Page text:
On Dec. 20, 2017, a United States district judge for the District of Columbia ordered that portions of the Equal Employment Opportunity Commission’s (EEOC’s) 2016 regulations under the Americans with Disabilities Act and the regulations under the Genetic Information Nondiscrimination Act be vacated effective Jan. 1, 2019.
The judge was dissatisfied with the EEOC’s definition of a voluntary wellness program when incentives are tied to participation. The issues debated are:
- At what point is an incentive too large for the program to no longer be voluntary?
- Should there be incentives tied to activities that ask about employees’ medical histories (health risk assessments) and medical exams (biometric screens)?
The EEOC had until the end of August 2018 to provide new regulations with additional justifications. However, the EEOC ultimately decided not to respond for the 2019 plan year, creating a gray area surrounding incentives maximums tied to completing medical exams and/or revealing confidential medical and family health information.
What Does This Mean for Your Wellness Program in 2019?
It’s important to keep wellness incentives to a maximum of 20 percent of the total premium amount for the lowest-cost employee-only coverage for health-contingent wellness programs. You may wish to consider the following recommendations based on risk tolerance:
Those who wish to have no liability should remove all incentives or penalties tied to HRA and biometric screening exams.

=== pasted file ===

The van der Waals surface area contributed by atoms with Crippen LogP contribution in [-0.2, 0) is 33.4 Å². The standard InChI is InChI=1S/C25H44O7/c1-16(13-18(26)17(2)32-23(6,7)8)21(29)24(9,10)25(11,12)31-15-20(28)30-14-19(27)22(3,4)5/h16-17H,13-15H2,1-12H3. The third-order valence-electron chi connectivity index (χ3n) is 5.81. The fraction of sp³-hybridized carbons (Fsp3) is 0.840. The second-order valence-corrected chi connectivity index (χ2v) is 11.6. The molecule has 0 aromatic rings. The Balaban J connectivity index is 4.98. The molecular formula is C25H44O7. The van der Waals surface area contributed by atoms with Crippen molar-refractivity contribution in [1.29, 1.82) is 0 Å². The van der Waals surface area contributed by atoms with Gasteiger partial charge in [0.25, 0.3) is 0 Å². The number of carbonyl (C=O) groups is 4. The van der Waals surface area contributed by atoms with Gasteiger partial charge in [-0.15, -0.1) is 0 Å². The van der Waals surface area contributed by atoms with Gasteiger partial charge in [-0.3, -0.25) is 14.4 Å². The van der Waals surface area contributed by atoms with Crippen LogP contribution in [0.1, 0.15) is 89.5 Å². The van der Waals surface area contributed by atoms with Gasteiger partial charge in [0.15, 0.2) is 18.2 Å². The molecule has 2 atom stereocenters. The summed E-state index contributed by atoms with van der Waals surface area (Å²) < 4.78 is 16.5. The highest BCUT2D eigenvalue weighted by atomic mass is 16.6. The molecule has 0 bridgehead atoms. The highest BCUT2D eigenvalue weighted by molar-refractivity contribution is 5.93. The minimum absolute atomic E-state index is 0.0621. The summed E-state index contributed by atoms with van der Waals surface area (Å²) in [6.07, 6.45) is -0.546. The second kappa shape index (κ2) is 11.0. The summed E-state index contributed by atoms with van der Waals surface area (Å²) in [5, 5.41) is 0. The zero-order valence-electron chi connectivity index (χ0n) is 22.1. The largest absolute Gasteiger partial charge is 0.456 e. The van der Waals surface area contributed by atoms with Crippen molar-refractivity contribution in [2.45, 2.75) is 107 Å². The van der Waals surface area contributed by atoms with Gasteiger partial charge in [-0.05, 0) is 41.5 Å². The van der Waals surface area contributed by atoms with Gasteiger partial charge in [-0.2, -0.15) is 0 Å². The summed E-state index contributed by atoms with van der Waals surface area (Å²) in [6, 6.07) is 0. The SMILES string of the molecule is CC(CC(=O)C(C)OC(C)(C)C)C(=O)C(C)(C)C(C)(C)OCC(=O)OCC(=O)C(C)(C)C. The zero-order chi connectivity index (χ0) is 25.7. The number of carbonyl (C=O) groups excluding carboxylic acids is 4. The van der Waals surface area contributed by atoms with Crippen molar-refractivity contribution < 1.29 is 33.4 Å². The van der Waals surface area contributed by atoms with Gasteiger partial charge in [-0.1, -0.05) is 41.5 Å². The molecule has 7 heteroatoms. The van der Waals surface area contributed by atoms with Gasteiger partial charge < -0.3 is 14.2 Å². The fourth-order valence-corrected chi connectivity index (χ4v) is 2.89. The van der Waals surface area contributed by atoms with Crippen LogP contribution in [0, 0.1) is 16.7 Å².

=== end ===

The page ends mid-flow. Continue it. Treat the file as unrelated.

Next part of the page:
Those who can tolerate moderate liability should keep incentives under 20 percent of the total premium amount for the lowest-cost employee-only coverage.
- Offering employees multiple avenues to achieve the wellness incentive, other than requiring employees to complete the health risk assessment and/or biometric screening, is a safe, compliant alternative that is in line with the spirit of a wellness program.
- For those who have a wellness incentive structure tied only to a health risk assessment and/or biometric screening, adding a disclaimer stating that, if someone is uncomfortable completing the health risk assessment or participating in the biometric screen, they can contact human resources for a standard alternative. The standard alternative does not need to be established prior to the beginning of the plan year. For additional resources, reach out to your OneDigital consultant.
Those who are comfortable assuming the most risk can maintain the current incentive amount of 30 percent. Although not recommended, legal counsel should be sought to evaluate the compliance of the health plan.
For additional information or questions about 2019 wellness program compliance requirements, contact your OneDigital consultant.